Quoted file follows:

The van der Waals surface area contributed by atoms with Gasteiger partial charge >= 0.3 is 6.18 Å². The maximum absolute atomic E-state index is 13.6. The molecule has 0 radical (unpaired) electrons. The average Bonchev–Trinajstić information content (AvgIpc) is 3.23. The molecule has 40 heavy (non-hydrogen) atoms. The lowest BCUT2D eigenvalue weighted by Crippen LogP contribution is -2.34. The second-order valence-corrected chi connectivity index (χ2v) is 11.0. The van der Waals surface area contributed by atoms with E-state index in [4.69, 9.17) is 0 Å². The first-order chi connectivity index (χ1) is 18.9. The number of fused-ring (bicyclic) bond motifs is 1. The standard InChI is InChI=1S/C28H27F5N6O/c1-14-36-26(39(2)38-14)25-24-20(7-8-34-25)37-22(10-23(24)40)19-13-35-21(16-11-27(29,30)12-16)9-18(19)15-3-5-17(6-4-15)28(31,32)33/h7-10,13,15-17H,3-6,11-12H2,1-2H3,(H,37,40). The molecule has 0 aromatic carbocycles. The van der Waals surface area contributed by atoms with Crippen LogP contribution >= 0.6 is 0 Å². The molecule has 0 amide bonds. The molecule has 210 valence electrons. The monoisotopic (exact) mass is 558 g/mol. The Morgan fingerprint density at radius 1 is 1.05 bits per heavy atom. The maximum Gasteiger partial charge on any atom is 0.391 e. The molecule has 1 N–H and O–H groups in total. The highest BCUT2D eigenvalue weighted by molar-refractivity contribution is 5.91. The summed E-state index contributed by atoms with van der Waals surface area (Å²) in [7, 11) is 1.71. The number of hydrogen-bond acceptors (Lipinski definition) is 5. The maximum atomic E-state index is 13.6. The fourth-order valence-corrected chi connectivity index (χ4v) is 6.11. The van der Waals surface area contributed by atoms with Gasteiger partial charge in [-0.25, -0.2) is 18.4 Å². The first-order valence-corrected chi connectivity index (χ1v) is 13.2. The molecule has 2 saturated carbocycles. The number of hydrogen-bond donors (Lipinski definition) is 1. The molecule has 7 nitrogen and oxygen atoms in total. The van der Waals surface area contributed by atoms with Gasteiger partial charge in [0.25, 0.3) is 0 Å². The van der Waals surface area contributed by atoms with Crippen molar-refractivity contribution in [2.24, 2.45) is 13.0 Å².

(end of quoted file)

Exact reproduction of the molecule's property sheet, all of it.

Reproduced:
The van der Waals surface area contributed by atoms with Gasteiger partial charge >= 0.3 is 6.18 Å². The maximum absolute atomic E-state index is 13.6. The molecule has 0 radical (unpaired) electrons. The average Bonchev–Trinajstić information content (AvgIpc) is 3.23. The molecule has 40 heavy (non-hydrogen) atoms. The lowest BCUT2D eigenvalue weighted by Crippen LogP contribution is -2.34. The second-order valence-corrected chi connectivity index (χ2v) is 11.0. The van der Waals surface area contributed by atoms with E-state index in [4.69, 9.17) is 0 Å². The first-order chi connectivity index (χ1) is 18.9. The number of fused-ring (bicyclic) bond motifs is 1. The standard InChI is InChI=1S/C28H27F5N6O/c1-14-36-26(39(2)38-14)25-24-20(7-8-34-25)37-22(10-23(24)40)19-13-35-21(16-11-27(29,30)12-16)9-18(19)15-3-5-17(6-4-15)28(31,32)33/h7-10,13,15-17H,3-6,11-12H2,1-2H3,(H,37,40). The molecule has 0 aromatic carbocycles. The van der Waals surface area contributed by atoms with Crippen LogP contribution >= 0.6 is 0 Å². The molecule has 0 amide bonds. The molecule has 210 valence electrons. The monoisotopic (exact) mass is 558 g/mol. The Morgan fingerprint density at radius 1 is 1.05 bits per heavy atom. The maximum Gasteiger partial charge on any atom is 0.391 e. The molecule has 1 N–H and O–H groups in total. The highest BCUT2D eigenvalue weighted by molar-refractivity contribution is 5.91. The summed E-state index contributed by atoms with van der Waals surface area (Å²) in [7, 11) is 1.71. The number of hydrogen-bond acceptors (Lipinski definition) is 5. The maximum atomic E-state index is 13.6. The fourth-order valence-corrected chi connectivity index (χ4v) is 6.11. The van der Waals surface area contributed by atoms with Gasteiger partial charge in [-0.25, -0.2) is 18.4 Å². The first-order valence-corrected chi connectivity index (χ1v) is 13.2. The molecule has 2 saturated carbocycles. The number of hydrogen-bond donors (Lipinski definition) is 1. The molecule has 7 nitrogen and oxygen atoms in total. The van der Waals surface area contributed by atoms with Gasteiger partial charge in [0.25, 0.3) is 0 Å². The van der Waals surface area contributed by atoms with Crippen molar-refractivity contribution in [2.24, 2.45) is 13.0 Å².